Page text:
Prime Minister Theresa May has selected her new cabinet, with most ministers being kept in place including Chancellor Philip Hammond, Home Secretary Amber Rudd, Foreign Secretary Boris Johnson, Brexit Secretary David Davis and Defence Secretary Michael Fallon. Former Justice Secretary Michael Gove returns to the Cabinet as the new Environment Secretary. He replaces Andrea Leadsom, who has been named the Leader of the Commons in the reshuffle. David Lidington moves to replace Liz Truss as Justice Secretary, and Damian Green has been recast as First Secretary of State and Minister for the Cabinet Office, with David Gauke appointed Work and Pensions Secretary to replace him.

Elsewhere May’s former joint chiefs of staff, Nick Timothy and Fiona Hill, resigned this weekend, with former housing minister Gavin Barwell appointed to replace them.

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Opening Brexit negotiations to go ahead on 19 June

Oliver Robbins, Permanent Secretary for the Department for Exiting EU, is expected to visit Brussels this week to set up the first Brexit talks, due to go ahead on 19 June. The Sunday Times reports that EU negotiators will expect Prime Minister Theresa May to “convince” the leaders of the EU-27 that she has the “credibility” to commit to a Brexit deal. May is also still predicted to make a “generous offer” on guaranteeing the rights of EU citizens resident in the UK, as a “goodwill” gesture to open discussions.

Separately, the Prime Minister of a Western European nation has told The Sunday Times that German Chancellor Angela Merkel and French President Emmanuel Macron were now pushing “a very hard line,” leaving “no space” for the compromise that other EU leaders were seeking.

Speaking from a visit to Mexico on Saturday, Merkel said, “We are ready for the negotiations. We want to do it quickly, respecting the calendar.”

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French President Emmanuel Macron on track to win historic parliamentary majority after first ballot

French President Emmanuel Macron’s party, La République en marche, secured 32.32 % of the vote in the first round of legislative elections, and is projected to take around 400-455 of the 577 seats in the National Assembly, far higher than the absolute majority of 289. The centre-right Les Républicains obtained 21.56% of the vote, estimated at 70-130 seats, and the Front National 13.20%, around 1-10 seats. The Socialist party’s group are expected to finish with 15-40 seats, a significant fall from their current total of 284. Abstention was significantly higher than in past legislative elections, estimated at around 51%. The final round of voting will take place next Sunday.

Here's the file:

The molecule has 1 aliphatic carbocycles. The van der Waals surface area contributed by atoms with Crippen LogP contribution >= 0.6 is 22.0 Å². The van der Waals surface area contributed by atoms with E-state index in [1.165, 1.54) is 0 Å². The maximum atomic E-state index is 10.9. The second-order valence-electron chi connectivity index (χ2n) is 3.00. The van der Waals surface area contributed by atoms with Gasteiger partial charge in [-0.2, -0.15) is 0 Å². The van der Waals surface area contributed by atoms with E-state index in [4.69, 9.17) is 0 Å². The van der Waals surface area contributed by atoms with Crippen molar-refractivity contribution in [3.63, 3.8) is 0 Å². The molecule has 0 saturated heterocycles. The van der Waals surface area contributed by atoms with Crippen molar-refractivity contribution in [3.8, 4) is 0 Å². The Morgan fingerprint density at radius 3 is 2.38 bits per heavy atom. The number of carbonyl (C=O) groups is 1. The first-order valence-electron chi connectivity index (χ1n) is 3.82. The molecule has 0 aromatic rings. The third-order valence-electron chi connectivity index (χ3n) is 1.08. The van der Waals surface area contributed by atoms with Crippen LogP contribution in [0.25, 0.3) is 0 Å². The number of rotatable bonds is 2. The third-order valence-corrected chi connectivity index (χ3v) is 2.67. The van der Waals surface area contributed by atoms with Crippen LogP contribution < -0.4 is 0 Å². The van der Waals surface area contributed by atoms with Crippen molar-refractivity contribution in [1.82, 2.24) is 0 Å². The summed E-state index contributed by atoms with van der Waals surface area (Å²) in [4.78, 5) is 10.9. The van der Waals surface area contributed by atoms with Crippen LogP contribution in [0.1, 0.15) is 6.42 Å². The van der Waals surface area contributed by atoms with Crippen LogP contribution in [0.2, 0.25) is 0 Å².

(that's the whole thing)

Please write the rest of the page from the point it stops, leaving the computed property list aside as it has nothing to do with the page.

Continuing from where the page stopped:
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Airbus warns it may relocate production from the UK unless Brexit deal allows for mobility of workers

Airbus has warned it may relocate its production plants from the UK unless the final Brexit deal with the EU allows foreign staff to enter the UK easily, ensures parts remain import and export tariff-free, and ensures UK parts certification continues to be recognised by the European Safety Agency. Chief executive officer of Airbus, Fabric Brégier, said, “We want to stay in the UK — provided the conditions to work in an integrated organisation are met… Let’s assume I could not visit my plants because I am not a British citizen…It could not be met.” Airbus’ chief executive Tom Enders also said, “We are a company that obviously has an interest in a free flow of people. Mobility between our sites in Europe is crucial.”

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Germany and France drawing up EU defence fund proposals

Germany and France are drawing up specific proposals for an EU defence fund, including joint research on drones and military transportation, and increasing cooperation with Africa. This comes ahead of a bilateral ministerial meeting on Tuesday. Germany’s Defence Minister, Ursula von de Leyen has said, “Germany and France want to become the motor of a European defence union and implement the defence fund in a smart way…The Brexit referendum and the U.S. election opened our eyes. Europeans must take more responsibility for our own security.” German Chancellor Angela Merkel said that European defence cooperation should be coordinated with NATO, and in particular should have a strong interest in stabilising Africa, to help prevent future refugee crises.